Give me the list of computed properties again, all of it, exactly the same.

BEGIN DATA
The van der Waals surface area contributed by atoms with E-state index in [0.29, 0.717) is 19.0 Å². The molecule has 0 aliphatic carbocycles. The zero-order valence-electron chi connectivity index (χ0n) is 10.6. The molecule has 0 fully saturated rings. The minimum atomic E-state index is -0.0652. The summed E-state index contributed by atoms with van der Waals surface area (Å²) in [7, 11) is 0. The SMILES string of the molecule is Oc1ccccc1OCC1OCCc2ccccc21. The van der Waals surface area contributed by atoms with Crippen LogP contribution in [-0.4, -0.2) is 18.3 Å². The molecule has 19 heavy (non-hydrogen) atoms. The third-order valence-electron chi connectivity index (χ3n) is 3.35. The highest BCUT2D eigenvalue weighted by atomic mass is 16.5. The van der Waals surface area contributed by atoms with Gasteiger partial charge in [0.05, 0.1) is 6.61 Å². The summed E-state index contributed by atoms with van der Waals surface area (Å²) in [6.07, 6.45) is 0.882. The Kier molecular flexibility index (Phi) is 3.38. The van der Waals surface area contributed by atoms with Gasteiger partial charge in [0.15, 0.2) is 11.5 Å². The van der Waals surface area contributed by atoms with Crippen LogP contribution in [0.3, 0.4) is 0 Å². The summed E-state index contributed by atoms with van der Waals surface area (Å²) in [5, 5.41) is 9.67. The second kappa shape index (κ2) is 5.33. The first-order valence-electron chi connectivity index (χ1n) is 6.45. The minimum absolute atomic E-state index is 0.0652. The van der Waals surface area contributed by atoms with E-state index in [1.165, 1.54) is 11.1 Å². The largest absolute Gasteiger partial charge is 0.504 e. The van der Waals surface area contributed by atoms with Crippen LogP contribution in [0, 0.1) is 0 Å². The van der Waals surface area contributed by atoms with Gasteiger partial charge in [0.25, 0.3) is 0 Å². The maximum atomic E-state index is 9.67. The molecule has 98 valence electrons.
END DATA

The van der Waals surface area contributed by atoms with E-state index in [0.29, 0.717) is 19.0 Å². The molecule has 0 aliphatic carbocycles. The zero-order valence-electron chi connectivity index (χ0n) is 10.6. The molecule has 0 fully saturated rings. The minimum atomic E-state index is -0.0652. The summed E-state index contributed by atoms with van der Waals surface area (Å²) in [7, 11) is 0. The SMILES string of the molecule is Oc1ccccc1OCC1OCCc2ccccc21. The van der Waals surface area contributed by atoms with Crippen LogP contribution in [-0.4, -0.2) is 18.3 Å². The molecule has 19 heavy (non-hydrogen) atoms. The third-order valence-electron chi connectivity index (χ3n) is 3.35. The highest BCUT2D eigenvalue weighted by atomic mass is 16.5. The van der Waals surface area contributed by atoms with Gasteiger partial charge in [0.05, 0.1) is 6.61 Å². The summed E-state index contributed by atoms with van der Waals surface area (Å²) in [6.07, 6.45) is 0.882. The Kier molecular flexibility index (Phi) is 3.38. The van der Waals surface area contributed by atoms with Gasteiger partial charge in [0.15, 0.2) is 11.5 Å². The van der Waals surface area contributed by atoms with Crippen LogP contribution in [0.3, 0.4) is 0 Å². The summed E-state index contributed by atoms with van der Waals surface area (Å²) in [5, 5.41) is 9.67. The second kappa shape index (κ2) is 5.33. The first-order valence-electron chi connectivity index (χ1n) is 6.45. The minimum absolute atomic E-state index is 0.0652. The van der Waals surface area contributed by atoms with E-state index in [1.165, 1.54) is 11.1 Å². The largest absolute Gasteiger partial charge is 0.504 e. The van der Waals surface area contributed by atoms with Crippen LogP contribution in [0, 0.1) is 0 Å². The van der Waals surface area contributed by atoms with Gasteiger partial charge in [0.25, 0.3) is 0 Å². The maximum atomic E-state index is 9.67. The molecule has 98 valence electrons.